Remote gaming duty receipts hit £520m a year

Revenue from remote gaming duty (RGD), which is levied on online or internet based gambling via electronic devices, has risen sharply since the tax was introduced three years ago, prompting calls for some of the £529m raised annually to be invested in helping problem gamblers

The latest HMRC data reveals RGD receipts stood at £250m in the calendar year 2015, the first year of operation of the tax, but reached £529m in 2018, up sharply from £400m the previous year. 

The indications are that receipts will rise again this year, as RGD went up from 15% to 21% as of 1 April 2019; the highest amount of tax paid out across any betting and gaming outlet, including the lottery.

Treasury forecasts suggest the hike in RGD will bring in an additional £130m this tax year, rising to an extra £290m annually by 2012/24.

Addiction experts at therapy provider UK Addiction Treatment (UKAT) are warning that as the government reaps more and more money from gaming providers, there is a risk they will become ‘blinded by the cash’ and continue to avoid any real prevention or treatment measures to those struggling with gaming addiction.

Eytan Alexander, CEO of UKAT, said: ‘Slamming high tax bills to online gaming sites is not going to fix the problem we already have in this country. High tax bills might force some platforms to shut down, which will marginally reduce the number of sites people can game on, but ultimately what’s happening here is that the government are making millions from online gaming providers, without any desire or intent to re-invest some of that money into helping prevent and treat gaming dependency and addiction.’

Last year the World Health Organisation added ‘gaming disorder’ to its 11th International Classification of Diseases (ICD), classifying it as a mental health disorder.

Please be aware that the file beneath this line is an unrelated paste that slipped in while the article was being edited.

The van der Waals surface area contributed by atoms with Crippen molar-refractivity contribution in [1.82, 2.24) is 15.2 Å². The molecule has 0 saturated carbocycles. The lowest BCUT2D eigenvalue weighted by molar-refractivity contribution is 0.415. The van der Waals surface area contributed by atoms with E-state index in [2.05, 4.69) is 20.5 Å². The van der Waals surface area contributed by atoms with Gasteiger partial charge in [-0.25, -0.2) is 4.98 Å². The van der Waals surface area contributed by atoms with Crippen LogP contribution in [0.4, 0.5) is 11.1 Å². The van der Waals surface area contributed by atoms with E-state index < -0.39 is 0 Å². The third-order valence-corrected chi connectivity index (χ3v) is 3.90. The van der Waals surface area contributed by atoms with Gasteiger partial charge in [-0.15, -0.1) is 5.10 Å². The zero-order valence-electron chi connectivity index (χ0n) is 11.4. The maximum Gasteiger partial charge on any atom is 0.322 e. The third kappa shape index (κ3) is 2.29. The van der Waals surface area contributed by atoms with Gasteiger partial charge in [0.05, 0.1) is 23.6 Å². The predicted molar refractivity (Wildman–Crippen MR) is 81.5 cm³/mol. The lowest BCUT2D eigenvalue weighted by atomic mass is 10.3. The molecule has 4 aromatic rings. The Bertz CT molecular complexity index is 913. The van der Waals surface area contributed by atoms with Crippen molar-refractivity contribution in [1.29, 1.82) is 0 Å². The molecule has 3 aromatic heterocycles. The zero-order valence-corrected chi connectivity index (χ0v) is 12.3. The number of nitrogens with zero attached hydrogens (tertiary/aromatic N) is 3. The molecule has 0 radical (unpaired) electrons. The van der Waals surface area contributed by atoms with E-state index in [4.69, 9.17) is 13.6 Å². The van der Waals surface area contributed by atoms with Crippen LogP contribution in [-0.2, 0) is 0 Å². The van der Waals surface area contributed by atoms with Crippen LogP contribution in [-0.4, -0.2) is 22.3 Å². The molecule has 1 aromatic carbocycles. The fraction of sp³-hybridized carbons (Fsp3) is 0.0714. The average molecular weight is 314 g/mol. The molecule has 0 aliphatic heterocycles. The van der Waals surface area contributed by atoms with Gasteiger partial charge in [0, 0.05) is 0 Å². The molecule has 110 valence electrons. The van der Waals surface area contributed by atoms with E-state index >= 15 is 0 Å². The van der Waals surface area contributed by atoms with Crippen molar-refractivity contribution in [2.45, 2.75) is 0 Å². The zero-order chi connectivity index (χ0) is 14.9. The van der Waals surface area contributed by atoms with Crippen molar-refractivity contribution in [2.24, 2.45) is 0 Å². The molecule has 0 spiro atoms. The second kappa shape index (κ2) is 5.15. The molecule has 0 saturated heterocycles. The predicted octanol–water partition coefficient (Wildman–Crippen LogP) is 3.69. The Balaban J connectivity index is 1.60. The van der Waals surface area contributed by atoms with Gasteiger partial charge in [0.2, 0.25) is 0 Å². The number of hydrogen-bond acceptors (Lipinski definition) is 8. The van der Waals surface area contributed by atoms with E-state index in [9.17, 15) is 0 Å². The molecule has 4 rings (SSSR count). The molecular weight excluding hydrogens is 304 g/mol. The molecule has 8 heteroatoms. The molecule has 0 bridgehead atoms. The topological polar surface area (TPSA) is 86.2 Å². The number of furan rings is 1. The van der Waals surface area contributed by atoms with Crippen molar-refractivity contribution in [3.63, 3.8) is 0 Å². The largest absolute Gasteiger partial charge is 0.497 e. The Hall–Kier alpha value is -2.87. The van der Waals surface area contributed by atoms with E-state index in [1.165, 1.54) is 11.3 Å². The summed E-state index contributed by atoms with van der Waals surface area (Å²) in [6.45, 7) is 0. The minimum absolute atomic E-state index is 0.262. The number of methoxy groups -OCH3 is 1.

UKAT’s admissions for gaming addiction as a proportion of all patients it sees have increased sharply in the last three years, from seven patients in 2015 to 22 last year, a 214% increase and from 16 in 2017, an annual rise of 37%.

Alexander said: ‘Not everyone who games will be or become an addict, but for some, it will ruin their lives as much as using heroin would. Unfortunately, the government have no get-up-and-go when it comes to helping those with gaming addiction. There’s currently no investment into early prevention and intervention strategies to help prevent gaming addiction, nor is there any real investment into helping treat those already struggling with it.

‘We're calling on government to put their hands into their deep pockets and help those most vulnerable.’

There is currently one national NHS treatment facility dedicated to treating gamblers based in London with plans to open a second in Leeds but nothing specifically focused on treating gaming addicts.

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By Pat Sweet

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